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Efficiency Experiment - Week 2. How to plan your day

In our continuing experiment to make James an efficiency ninja, this week we talked about planning out a day on our ruthlessly efficient podcast. Below are some of the ideas we covered in that chat…

Why focus on how to plan your day?

By having a structure and plan for your day, you can build order into the chaos. As we’ll discuss in a future week, poor time management is normally because people underestimate how long something takes and the first stage to fixing that is to build a day that allows for disruption and gets focus on the right things.

Stop Putting Things Off

People put off important things. They say they will do them in the afternoon, but then come the afternoon, they have realised another 100 things have arrived and they cannot get to it. This leads to stress, panic and late-night working. None of those things makes you efficient.

Rushing important tasks leads to mistakes, always. Mistakes lead to doing things a second time, which is the killer of efficiency. Get it right the first time, even if it takes longer.

When planning your day, always put the things that have to get done to the start of the day, even if you are not a morning person. You have to be realistic with planning your work, anything you put off until after lunch runs the risk of getting missed. The morning tasks take longer than you thought, you have a client emergency, you get distracted with a family issue or maybe the product team tells you a deadline is going to be missed and you have to jump on that as the new most important task of the day.

Schedule Tough Jobs Carefully

It’s possible that an important job is also a tough job but often it’s a tough job because its the one you don’t like doing! Tough jobs fall under a number of categories

  • It takes a long time

  • You find the job boring and repetitive

  • You are particularly weak at that task

  • It involves collaborating with someone you don’t like!

  • It’s irregular and you often forget how to do it initially

  • Its something brand new so involves learning before you start

Whatever the reason, unless it's a vital job that you know needs to get done first, you should schedule these tasks for when you are most productive.

So, if you are a morning person, someone that gets up and is immediately ready to take on the world, then crack into the tough job straight away. You’ll be up for the challenge, you’ll feel great about things and once complete that glow of satisfaction will take you through the rest of the day.

However, I know plenty of people that are just not morning people. They might be better by 11 am or straight after lunch, maybe even a night owl. Whatever it is, schedule the brain dead tasks for the morning, the things that you don’t have to think too much about and save the really difficult jobs for the time of day that works best for you.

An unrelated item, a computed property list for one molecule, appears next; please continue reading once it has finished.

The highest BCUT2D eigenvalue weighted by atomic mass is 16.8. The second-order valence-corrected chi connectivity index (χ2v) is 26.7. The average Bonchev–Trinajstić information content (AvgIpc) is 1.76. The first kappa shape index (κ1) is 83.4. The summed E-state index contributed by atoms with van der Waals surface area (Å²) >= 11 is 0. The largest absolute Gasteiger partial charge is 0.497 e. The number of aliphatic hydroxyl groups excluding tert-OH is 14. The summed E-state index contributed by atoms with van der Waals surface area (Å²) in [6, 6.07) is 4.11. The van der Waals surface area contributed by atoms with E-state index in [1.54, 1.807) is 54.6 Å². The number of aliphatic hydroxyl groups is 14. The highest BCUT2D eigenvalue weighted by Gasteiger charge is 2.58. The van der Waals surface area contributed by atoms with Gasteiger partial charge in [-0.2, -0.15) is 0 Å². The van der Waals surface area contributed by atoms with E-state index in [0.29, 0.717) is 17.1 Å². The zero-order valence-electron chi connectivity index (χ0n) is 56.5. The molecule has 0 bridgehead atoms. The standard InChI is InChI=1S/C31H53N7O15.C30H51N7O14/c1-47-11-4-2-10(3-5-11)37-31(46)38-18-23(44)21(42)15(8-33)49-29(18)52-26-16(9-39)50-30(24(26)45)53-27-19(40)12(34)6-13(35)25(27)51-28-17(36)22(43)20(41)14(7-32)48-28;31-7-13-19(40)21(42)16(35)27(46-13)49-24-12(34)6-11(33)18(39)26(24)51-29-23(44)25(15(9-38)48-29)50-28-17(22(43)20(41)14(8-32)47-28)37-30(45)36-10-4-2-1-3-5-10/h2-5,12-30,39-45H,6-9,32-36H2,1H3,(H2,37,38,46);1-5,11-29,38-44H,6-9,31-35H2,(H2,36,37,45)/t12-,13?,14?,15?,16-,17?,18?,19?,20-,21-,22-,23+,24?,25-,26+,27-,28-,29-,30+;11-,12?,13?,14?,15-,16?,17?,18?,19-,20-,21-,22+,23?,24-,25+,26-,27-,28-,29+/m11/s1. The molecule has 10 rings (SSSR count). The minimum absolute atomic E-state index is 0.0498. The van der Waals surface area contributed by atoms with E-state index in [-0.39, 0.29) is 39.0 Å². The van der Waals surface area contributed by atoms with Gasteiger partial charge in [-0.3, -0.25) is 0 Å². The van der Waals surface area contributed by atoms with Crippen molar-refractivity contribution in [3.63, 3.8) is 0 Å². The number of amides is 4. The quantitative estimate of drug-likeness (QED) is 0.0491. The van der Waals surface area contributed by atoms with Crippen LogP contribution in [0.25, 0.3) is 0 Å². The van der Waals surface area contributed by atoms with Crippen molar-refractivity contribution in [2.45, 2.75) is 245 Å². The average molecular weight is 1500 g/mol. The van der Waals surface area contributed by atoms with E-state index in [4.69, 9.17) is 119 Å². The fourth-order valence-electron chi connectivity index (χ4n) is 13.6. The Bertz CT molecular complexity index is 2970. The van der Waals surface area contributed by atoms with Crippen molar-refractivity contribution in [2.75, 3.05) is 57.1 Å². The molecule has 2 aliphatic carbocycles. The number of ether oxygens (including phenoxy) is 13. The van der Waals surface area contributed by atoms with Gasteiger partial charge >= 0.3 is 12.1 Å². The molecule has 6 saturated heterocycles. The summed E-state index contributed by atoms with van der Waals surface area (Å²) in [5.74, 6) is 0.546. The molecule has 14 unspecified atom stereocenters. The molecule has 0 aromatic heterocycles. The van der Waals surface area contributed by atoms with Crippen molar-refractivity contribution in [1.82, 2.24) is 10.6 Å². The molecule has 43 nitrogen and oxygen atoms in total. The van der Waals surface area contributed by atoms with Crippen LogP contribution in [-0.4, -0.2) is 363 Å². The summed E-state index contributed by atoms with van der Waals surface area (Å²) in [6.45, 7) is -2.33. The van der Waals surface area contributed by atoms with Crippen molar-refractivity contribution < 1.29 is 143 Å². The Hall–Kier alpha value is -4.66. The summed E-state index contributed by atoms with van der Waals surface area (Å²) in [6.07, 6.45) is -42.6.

One bonus idea is scheduling the things you love doing for your unproductive hours, the times when you traditionally struggle. If you do hate mornings, do something you love then and you might find it brightens up your day.

Sorry Dolly, Working Nine-to-Five is Dead

I have talked a lot about mornings, afternoons, lunch, evenings etc… but I’ve specifically avoided mentioning exact times. This is because the single most important way to plan your day efficiently is to work the hours around a schedule that fits your life. Now I appreciate this is not possible for everyone, but with flexible working or people running their own businesses, plenty of people nowadays have the ability to work the hours that fit them.

You need to embrace this, because this makes you mentally stronger at work, better prepared and unbelievably more efficient. James will happily get up and start work at 7 am so that he’s finished at school time, meaning he spends time with the kids a couple of days a week. That incentive gives a person focus and focused people are usually more efficient, they get distracted less.

For me, I’ll often take a couple of hours out of the middle of my day to run, be with the kids, do some non-essential reading or writing. I then spend a couple of hours in the evening working instead, but at a time that works for me. I find breaks like this make me better.

As with all these efficiency ideas, it’s about finding the ones that work for you and making the most of your working week. Please do let me know how you are getting on and if you want to follow our progress on the project, sign up to listen to the Podcast, where we will provide weekly updates or follow us on Facebook or Twitter, where we will be sharing updates every Wednesday.

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